• The GForgeNext FAQ will answer most of your questions but don’t hesitate to send additional questions.
  • Just a reminder for customers still running GForge Advanced Server (v6.4.5 and prior) we are planning on officially dropping support in October of 2020. Please feel free to reach out to us for a free consultation on the planning and upgrade paths.

Download GForge v19.0 Now!

GForge and Open Source Software

Old School OSS

I can recall the low beam of light from a CRT monitor that was hooked up to a 333MHz Intel Pentium II computer that provided just the right amount of hum from its tower to compliment the loud clicks I was orchestrating from my cheap IBM keyboard. I was sitting on an equally cheap, metal folding chair positioned perfectly in front of a card table that hosted the monitor. That was the scene as I made my first open source contribution, using Slackware 3.x.

Today, I can replay all the different ways open source software shaped my professional career and the vision and value systems we hold here as we reinvent and reintroduce GForge.  Admittedly, many familiar with GForge know it more from its roots at SourceForge.net and its impact on open source software back in the 1990s. A lot has changed and open source software has continued to thrive beyond its original, organic roots to claim a rightful place in organizations of all sizes.

Today’s OSS

There is no industry immune from the influence of open source software. Cloud computing, DevOps, fintech, medicine, banking and governments at all levels are deploying some level of open source software but what gets lost in the fray is their true relationship with open source software.  There could be more, but I see three distinct relationships an organization can have with open source software.

  • Consumers – These organizations simply consume open source software. This could be viewed negatively but having led an open source project I can attest that there is a tremendous amount of pride seeing people use software you helped build.
  • Contributors – While they also consume, these organizations also make contributions back to open source projects in the form of bug reports and possibly small patches. Finding bugs is hard work that open source projects appreciate and nothing feels better when someone using code you helped build finds and submits the fix.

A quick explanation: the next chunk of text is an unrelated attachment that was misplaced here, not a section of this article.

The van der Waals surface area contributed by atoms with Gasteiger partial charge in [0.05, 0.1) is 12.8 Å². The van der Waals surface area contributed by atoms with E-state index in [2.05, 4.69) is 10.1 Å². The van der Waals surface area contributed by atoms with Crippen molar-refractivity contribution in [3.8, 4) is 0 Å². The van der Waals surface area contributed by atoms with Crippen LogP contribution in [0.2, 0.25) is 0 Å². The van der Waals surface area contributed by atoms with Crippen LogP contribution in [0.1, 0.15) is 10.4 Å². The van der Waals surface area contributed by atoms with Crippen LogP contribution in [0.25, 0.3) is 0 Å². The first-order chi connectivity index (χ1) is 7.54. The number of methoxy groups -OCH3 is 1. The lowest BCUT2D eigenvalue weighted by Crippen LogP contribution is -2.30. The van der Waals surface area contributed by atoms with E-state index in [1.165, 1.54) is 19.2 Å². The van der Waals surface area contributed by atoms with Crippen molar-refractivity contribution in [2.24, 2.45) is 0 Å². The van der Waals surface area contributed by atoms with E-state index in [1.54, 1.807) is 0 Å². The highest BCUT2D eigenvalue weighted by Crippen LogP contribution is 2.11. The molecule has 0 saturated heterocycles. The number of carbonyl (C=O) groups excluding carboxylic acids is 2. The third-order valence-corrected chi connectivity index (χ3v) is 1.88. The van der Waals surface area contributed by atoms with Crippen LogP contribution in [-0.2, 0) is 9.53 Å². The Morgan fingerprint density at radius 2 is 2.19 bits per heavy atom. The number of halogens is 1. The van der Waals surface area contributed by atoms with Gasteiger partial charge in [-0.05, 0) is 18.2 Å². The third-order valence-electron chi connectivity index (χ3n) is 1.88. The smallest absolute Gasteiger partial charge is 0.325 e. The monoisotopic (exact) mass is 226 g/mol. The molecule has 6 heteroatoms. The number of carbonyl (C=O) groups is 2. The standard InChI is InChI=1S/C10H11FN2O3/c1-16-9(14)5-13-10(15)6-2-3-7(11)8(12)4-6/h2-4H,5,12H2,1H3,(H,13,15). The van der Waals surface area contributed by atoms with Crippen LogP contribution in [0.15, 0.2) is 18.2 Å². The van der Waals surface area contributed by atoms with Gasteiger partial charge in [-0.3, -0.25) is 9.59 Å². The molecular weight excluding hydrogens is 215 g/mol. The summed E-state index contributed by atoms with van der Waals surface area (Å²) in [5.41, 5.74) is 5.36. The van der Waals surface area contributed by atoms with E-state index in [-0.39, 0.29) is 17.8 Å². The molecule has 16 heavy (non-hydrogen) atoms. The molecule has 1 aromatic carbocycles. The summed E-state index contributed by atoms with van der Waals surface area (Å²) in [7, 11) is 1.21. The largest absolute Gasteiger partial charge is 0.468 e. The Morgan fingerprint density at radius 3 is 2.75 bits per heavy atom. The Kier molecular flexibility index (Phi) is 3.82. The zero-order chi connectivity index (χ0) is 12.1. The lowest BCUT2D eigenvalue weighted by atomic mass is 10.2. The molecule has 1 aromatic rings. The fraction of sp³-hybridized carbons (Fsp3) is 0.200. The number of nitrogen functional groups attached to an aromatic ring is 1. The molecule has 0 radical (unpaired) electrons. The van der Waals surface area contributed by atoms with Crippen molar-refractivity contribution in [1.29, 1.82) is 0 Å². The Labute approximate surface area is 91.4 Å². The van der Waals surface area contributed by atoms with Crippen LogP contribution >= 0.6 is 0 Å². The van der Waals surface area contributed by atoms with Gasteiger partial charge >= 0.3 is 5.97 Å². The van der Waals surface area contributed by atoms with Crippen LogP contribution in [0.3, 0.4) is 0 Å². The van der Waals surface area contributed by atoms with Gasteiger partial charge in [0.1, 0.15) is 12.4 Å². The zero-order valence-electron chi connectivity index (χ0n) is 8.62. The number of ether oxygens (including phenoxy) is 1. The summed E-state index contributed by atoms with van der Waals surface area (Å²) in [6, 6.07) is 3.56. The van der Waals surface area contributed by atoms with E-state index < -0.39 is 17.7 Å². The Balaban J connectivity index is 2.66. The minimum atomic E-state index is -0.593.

• Collaborators – The organizations I respect most not only contribute but they actively collaborate on open source software. These are the organizations that understand that OSS is more than just source code, they are communities with vision that sustain real, long-standing relationships that cross industries, geography, religion, politics and socio-economics. I can’t begin to enumerate the number of great people that have influenced me professionally and personally as a result of open source collaboration.

GForge and OSS

Ok, I can hear you asking “Where is this going and why write all this when GForge is a commercial offering?”  As an organization GForge sits in that “Contributors” relationship with open source. While that’s not bad, we do have aspirations to improve our relationship and we have chosen to apply the principles we’ve learned from open source in how we engage in business. Specifically:

  • You get our source code – While GForge is a commercial product we ship the source code for our entire codebase minus the bits that do the license key checking. Also, GForge is free for up to 5 users and is free to open source organizations.
  • We value transparency – Providing our source code can be viewed as a risk but for our customers it allows them to do a deeper inspection of our features, code quality and they can perform their own, independent security audits.
  • Security vulnerabilities are good – Sadly, my name is associated with some pretty nasty vulnerabilities and there are only four appropriate things to do when that happens: 1) swallow your pride 2) thank and give the reporter official credit 3) find, fix and announce the vulnerability quickly 4) learn from the mistake.
  • Better customer relationships – We make it possible for customers to access our codebase via Git. This not only makes customizations possible it makes those changes maintainable over time while still take advantage of our new features and bug fixes.
  • Avoid vendor lock-in – We are a vendor so you probably think vendor lock-in is good, right? I’ve been on both sides of this table and by providing our source code, by using an open source database (PostreSQL) and providing a slick REST-ful API we are conveying to our customers and prospects that we know they have choices and our open approach is the foundation for the relationships we build with our customers.

GForge Going Forward

Last month we reintroduced GForge with our first release of what we dubbed “GForge Next”. Our goal was to make GForge Comprehensive, Simple and Elegant by paying down over a decade of technical debt that positions us to focus innovation.  GForge has a long history with open source software that we plan to expand on and if the above values resonate with you, we invite you to explore what we’ve learned in 20 years of helping teams Build Better Software.

Learn More about GForge Take a Tour

Download GForge or Host a Project with us